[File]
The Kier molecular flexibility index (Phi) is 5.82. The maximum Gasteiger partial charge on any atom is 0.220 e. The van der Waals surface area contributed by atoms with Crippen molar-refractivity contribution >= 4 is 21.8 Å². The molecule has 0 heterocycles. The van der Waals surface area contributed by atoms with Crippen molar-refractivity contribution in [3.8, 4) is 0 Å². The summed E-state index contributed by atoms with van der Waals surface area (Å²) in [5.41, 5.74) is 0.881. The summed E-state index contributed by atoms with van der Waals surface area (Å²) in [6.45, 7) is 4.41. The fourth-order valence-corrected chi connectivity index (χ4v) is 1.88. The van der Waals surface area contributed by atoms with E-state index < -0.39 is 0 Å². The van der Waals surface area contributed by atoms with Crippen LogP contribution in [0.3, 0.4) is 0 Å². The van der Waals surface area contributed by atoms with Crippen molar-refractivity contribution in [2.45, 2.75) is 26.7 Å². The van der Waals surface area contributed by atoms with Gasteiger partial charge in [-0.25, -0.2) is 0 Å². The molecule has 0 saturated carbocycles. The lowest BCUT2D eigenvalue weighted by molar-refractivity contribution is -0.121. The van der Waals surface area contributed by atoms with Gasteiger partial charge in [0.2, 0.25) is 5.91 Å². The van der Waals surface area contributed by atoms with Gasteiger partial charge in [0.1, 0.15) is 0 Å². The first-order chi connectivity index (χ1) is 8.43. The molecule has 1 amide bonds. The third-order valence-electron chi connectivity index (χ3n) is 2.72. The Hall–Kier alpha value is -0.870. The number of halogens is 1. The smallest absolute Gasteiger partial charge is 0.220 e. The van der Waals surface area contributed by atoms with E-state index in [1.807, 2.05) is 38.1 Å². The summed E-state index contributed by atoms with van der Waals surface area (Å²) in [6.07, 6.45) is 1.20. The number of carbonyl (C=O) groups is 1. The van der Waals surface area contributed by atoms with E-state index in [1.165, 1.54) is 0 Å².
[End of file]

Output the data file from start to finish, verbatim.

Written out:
The Kier molecular flexibility index (Phi) is 5.82. The maximum Gasteiger partial charge on any atom is 0.220 e. The van der Waals surface area contributed by atoms with Crippen molar-refractivity contribution >= 4 is 21.8 Å². The molecule has 0 heterocycles. The van der Waals surface area contributed by atoms with Crippen molar-refractivity contribution in [3.8, 4) is 0 Å². The summed E-state index contributed by atoms with van der Waals surface area (Å²) in [5.41, 5.74) is 0.881. The summed E-state index contributed by atoms with van der Waals surface area (Å²) in [6.45, 7) is 4.41. The fourth-order valence-corrected chi connectivity index (χ4v) is 1.88. The van der Waals surface area contributed by atoms with E-state index < -0.39 is 0 Å². The van der Waals surface area contributed by atoms with Crippen LogP contribution in [0.3, 0.4) is 0 Å². The van der Waals surface area contributed by atoms with Crippen molar-refractivity contribution in [2.45, 2.75) is 26.7 Å². The van der Waals surface area contributed by atoms with Gasteiger partial charge in [-0.25, -0.2) is 0 Å². The molecule has 0 saturated carbocycles. The lowest BCUT2D eigenvalue weighted by molar-refractivity contribution is -0.121. The van der Waals surface area contributed by atoms with Gasteiger partial charge in [0.2, 0.25) is 5.91 Å². The van der Waals surface area contributed by atoms with Gasteiger partial charge in [0.1, 0.15) is 0 Å². The first-order chi connectivity index (χ1) is 8.43. The molecule has 1 amide bonds. The third-order valence-electron chi connectivity index (χ3n) is 2.72. The Hall–Kier alpha value is -0.870. The number of halogens is 1. The smallest absolute Gasteiger partial charge is 0.220 e. The van der Waals surface area contributed by atoms with E-state index in [1.807, 2.05) is 38.1 Å². The summed E-state index contributed by atoms with van der Waals surface area (Å²) in [6.07, 6.45) is 1.20. The number of carbonyl (C=O) groups is 1. The van der Waals surface area contributed by atoms with E-state index in [1.165, 1.54) is 0 Å².